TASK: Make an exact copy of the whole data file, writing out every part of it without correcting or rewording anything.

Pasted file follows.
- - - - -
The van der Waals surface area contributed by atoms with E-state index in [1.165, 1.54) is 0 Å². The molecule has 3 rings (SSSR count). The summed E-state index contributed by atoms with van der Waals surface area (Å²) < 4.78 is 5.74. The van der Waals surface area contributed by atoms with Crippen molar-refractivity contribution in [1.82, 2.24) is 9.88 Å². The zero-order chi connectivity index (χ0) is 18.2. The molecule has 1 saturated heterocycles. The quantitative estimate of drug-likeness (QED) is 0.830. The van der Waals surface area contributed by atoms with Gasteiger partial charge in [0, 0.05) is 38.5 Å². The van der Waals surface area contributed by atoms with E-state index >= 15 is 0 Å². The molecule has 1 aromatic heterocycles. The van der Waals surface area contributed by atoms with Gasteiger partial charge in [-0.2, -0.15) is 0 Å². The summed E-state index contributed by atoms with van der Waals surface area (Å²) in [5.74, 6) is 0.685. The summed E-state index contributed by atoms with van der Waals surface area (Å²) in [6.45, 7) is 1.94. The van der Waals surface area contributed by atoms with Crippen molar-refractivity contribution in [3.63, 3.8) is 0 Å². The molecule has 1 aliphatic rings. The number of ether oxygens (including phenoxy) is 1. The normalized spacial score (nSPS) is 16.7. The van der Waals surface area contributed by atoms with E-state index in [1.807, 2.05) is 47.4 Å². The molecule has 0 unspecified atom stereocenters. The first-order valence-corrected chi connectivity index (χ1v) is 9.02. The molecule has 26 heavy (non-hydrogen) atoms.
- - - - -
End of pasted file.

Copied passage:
The van der Waals surface area contributed by atoms with E-state index in [1.165, 1.54) is 0 Å². The molecule has 3 rings (SSSR count). The summed E-state index contributed by atoms with van der Waals surface area (Å²) < 4.78 is 5.74. The van der Waals surface area contributed by atoms with Crippen molar-refractivity contribution in [1.82, 2.24) is 9.88 Å². The zero-order chi connectivity index (χ0) is 18.2. The molecule has 1 saturated heterocycles. The quantitative estimate of drug-likeness (QED) is 0.830. The van der Waals surface area contributed by atoms with Gasteiger partial charge in [0, 0.05) is 38.5 Å². The van der Waals surface area contributed by atoms with E-state index >= 15 is 0 Å². The molecule has 1 aromatic heterocycles. The van der Waals surface area contributed by atoms with Gasteiger partial charge in [-0.2, -0.15) is 0 Å². The summed E-state index contributed by atoms with van der Waals surface area (Å²) in [5.74, 6) is 0.685. The summed E-state index contributed by atoms with van der Waals surface area (Å²) in [6.45, 7) is 1.94. The van der Waals surface area contributed by atoms with Crippen molar-refractivity contribution in [3.63, 3.8) is 0 Å². The molecule has 1 aliphatic rings. The number of ether oxygens (including phenoxy) is 1. The normalized spacial score (nSPS) is 16.7. The van der Waals surface area contributed by atoms with E-state index in [1.807, 2.05) is 47.4 Å². The molecule has 0 unspecified atom stereocenters. The first-order valence-corrected chi connectivity index (χ1v) is 9.02. The molecule has 26 heavy (non-hydrogen) atoms.